Dissertation/Thesis Abstract

Human multidrug and toxin extrusion protein 1: Symmetry of substrate fluxes
by Dangprapai, Yodying, Ph.D., The University of Arizona, 2011, 140; 3460883
Abstract (Summary)

Human multidrug and toxin extrusion 1 (hMATE1) is a major candidate for being the molecular identity of organic cation/proton (OC/H+) exchange activity in the luminal membrane of renal proximal tubules (RPT). Although physiological function of hMATE1 supports luminal OC efflux, the kinetics of hMATE1-mediated OC transport have typically been characterized through measurement of uptake i.e., the interaction between outward-facing hMATE1 and OCs. To examine kinetics of hMATE1-mediated transport in a more physiologically relevant direction i.e., an interaction between inward-facing hMATE1 and cytoplasmic substrates, I measured the time course of hMATE1-mediated efflux of the prototypic MATE1-substrate, [3H]1-methyl-4-phenylpyridinium ([3H]MPP), under a variety of conditions, including different values for intra- and extracellular pH, from CHO cells that stably expressed hMATE1. I showed that an IC50/Ki for interaction between extracellular H+ and outward-facing hMATE1 determined from conventional uptake experiments [12.9 ± 1.23 nM (pH 7.89); n = 9] and from the efflux protocol [14.7 ± 3.45 nM (pH 7.83); n = 3] were not significantly different (P = 0.6). To test a hypothesis that H+ interacts symmetrically with each face of hMATE1, kinetics of interaction between intracellular H+ and inward-facing hMATE1 were determined using the efflux protocol. The IC50 for interaction with H+ was 11.5 nM (pH 7.91), consistent with symmetrical interactions of H+ with the inward-facing and outward-facing aspects of hMATE1. The efflux protocols demonstrated in this study are a potential means to examine kinetics at cytoplasmic face of hMATE1 and also a practical tool to screen uptake of substrates at extracellular face of hMATE1.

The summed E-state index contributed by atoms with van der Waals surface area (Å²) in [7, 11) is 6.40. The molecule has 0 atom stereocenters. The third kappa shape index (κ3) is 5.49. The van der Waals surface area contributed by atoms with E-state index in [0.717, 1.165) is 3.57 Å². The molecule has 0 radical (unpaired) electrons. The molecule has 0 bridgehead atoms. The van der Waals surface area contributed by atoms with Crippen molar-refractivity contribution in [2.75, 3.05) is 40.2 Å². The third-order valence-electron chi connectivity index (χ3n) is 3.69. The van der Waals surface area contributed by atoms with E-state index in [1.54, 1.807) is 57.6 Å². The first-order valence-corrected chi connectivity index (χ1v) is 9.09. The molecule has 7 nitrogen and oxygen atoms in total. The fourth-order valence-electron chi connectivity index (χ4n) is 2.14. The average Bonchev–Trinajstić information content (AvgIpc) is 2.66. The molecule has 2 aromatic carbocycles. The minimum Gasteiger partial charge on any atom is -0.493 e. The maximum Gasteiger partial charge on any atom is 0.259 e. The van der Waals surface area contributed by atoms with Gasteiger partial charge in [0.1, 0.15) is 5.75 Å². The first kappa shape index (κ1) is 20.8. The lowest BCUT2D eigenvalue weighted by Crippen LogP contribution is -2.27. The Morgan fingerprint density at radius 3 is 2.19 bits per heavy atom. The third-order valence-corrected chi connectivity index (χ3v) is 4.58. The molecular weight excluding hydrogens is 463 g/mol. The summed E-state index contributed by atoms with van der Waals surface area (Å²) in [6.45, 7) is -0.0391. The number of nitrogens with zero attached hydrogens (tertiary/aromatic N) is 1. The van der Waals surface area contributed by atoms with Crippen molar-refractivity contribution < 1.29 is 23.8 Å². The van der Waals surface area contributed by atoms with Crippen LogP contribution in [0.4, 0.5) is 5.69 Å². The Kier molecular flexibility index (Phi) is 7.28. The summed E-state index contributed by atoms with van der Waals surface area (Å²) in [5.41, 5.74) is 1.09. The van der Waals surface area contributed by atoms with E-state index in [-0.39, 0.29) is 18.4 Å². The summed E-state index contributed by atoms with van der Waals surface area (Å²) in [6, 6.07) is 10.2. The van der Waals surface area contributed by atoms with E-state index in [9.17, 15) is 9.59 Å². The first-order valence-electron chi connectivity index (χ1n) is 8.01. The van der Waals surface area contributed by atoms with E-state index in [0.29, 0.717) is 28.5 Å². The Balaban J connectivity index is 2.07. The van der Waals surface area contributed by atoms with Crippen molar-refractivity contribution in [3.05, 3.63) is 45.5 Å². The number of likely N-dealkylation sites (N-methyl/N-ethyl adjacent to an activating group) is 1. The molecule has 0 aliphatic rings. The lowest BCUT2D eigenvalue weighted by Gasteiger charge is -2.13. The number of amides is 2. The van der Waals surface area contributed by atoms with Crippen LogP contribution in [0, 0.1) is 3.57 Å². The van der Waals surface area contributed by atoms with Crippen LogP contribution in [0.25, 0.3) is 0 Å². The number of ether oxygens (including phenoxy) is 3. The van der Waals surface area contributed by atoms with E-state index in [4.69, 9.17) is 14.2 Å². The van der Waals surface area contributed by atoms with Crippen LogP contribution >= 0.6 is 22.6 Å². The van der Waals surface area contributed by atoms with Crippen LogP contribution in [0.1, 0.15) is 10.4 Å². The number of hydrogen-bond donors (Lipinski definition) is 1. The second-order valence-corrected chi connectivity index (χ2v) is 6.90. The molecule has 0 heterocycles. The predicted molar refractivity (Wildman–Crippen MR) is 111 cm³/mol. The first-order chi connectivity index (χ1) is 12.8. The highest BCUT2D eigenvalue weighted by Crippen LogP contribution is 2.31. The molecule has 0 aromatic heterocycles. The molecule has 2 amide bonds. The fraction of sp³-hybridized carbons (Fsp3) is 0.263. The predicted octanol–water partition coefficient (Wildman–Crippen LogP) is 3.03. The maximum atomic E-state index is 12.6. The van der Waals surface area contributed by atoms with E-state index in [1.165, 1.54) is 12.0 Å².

Indexing (document details)
Advisor: Wright, Stephen H.
Commitee: Brooks, Heddwen L., Dantzler, William H., Delamere, Nicholas A.
School: The University of Arizona
Department: Physiological Sciences
School Location: United States -- Arizona
Source: DAI-B 72/09, Dissertation Abstracts International
Source Type: DISSERTATION
Subjects: Toxicology, Surgery, Pharmacology, Physiology
Keywords: Hmate1, Multidrug, Organic cation, Renal proximal tubule, Substrate fluxes, Toxin extrusion
Publication Number: 3460883
ISBN: 9781124735672
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